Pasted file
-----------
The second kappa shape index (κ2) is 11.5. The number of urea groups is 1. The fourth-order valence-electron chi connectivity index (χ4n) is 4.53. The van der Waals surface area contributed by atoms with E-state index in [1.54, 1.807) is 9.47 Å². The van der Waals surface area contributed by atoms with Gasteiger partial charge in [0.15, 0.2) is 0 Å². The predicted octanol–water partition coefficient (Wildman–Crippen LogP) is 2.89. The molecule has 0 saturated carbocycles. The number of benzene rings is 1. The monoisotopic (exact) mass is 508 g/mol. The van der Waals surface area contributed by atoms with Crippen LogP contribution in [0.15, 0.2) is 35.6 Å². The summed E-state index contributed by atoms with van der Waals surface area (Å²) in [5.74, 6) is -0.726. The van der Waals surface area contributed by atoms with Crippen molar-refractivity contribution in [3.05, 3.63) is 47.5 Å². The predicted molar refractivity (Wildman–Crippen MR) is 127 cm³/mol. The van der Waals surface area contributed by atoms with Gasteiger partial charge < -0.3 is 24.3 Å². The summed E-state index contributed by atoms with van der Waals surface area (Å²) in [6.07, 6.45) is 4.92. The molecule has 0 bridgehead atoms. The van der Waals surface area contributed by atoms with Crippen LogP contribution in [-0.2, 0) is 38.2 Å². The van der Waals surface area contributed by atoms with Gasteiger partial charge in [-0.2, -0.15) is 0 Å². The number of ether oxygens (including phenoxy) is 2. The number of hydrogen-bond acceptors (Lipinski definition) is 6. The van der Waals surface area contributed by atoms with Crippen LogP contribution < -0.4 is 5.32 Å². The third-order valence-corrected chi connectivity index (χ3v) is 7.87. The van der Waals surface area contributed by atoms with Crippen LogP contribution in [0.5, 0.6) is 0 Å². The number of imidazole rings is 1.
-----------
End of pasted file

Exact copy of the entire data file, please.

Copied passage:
The second kappa shape index (κ2) is 11.5. The number of urea groups is 1. The fourth-order valence-electron chi connectivity index (χ4n) is 4.53. The van der Waals surface area contributed by atoms with E-state index in [1.54, 1.807) is 9.47 Å². The van der Waals surface area contributed by atoms with Gasteiger partial charge in [0.15, 0.2) is 0 Å². The predicted octanol–water partition coefficient (Wildman–Crippen LogP) is 2.89. The molecule has 0 saturated carbocycles. The number of benzene rings is 1. The monoisotopic (exact) mass is 508 g/mol. The van der Waals surface area contributed by atoms with Crippen LogP contribution in [0.15, 0.2) is 35.6 Å². The summed E-state index contributed by atoms with van der Waals surface area (Å²) in [5.74, 6) is -0.726. The van der Waals surface area contributed by atoms with Crippen molar-refractivity contribution in [3.05, 3.63) is 47.5 Å². The predicted molar refractivity (Wildman–Crippen MR) is 127 cm³/mol. The van der Waals surface area contributed by atoms with Gasteiger partial charge < -0.3 is 24.3 Å². The summed E-state index contributed by atoms with van der Waals surface area (Å²) in [6.07, 6.45) is 4.92. The molecule has 0 bridgehead atoms. The van der Waals surface area contributed by atoms with Crippen LogP contribution in [-0.2, 0) is 38.2 Å². The van der Waals surface area contributed by atoms with Gasteiger partial charge in [-0.2, -0.15) is 0 Å². The number of ether oxygens (including phenoxy) is 2. The number of hydrogen-bond acceptors (Lipinski definition) is 6. The van der Waals surface area contributed by atoms with Crippen LogP contribution < -0.4 is 5.32 Å². The third-order valence-corrected chi connectivity index (χ3v) is 7.87. The van der Waals surface area contributed by atoms with Crippen LogP contribution in [0.5, 0.6) is 0 Å². The number of imidazole rings is 1.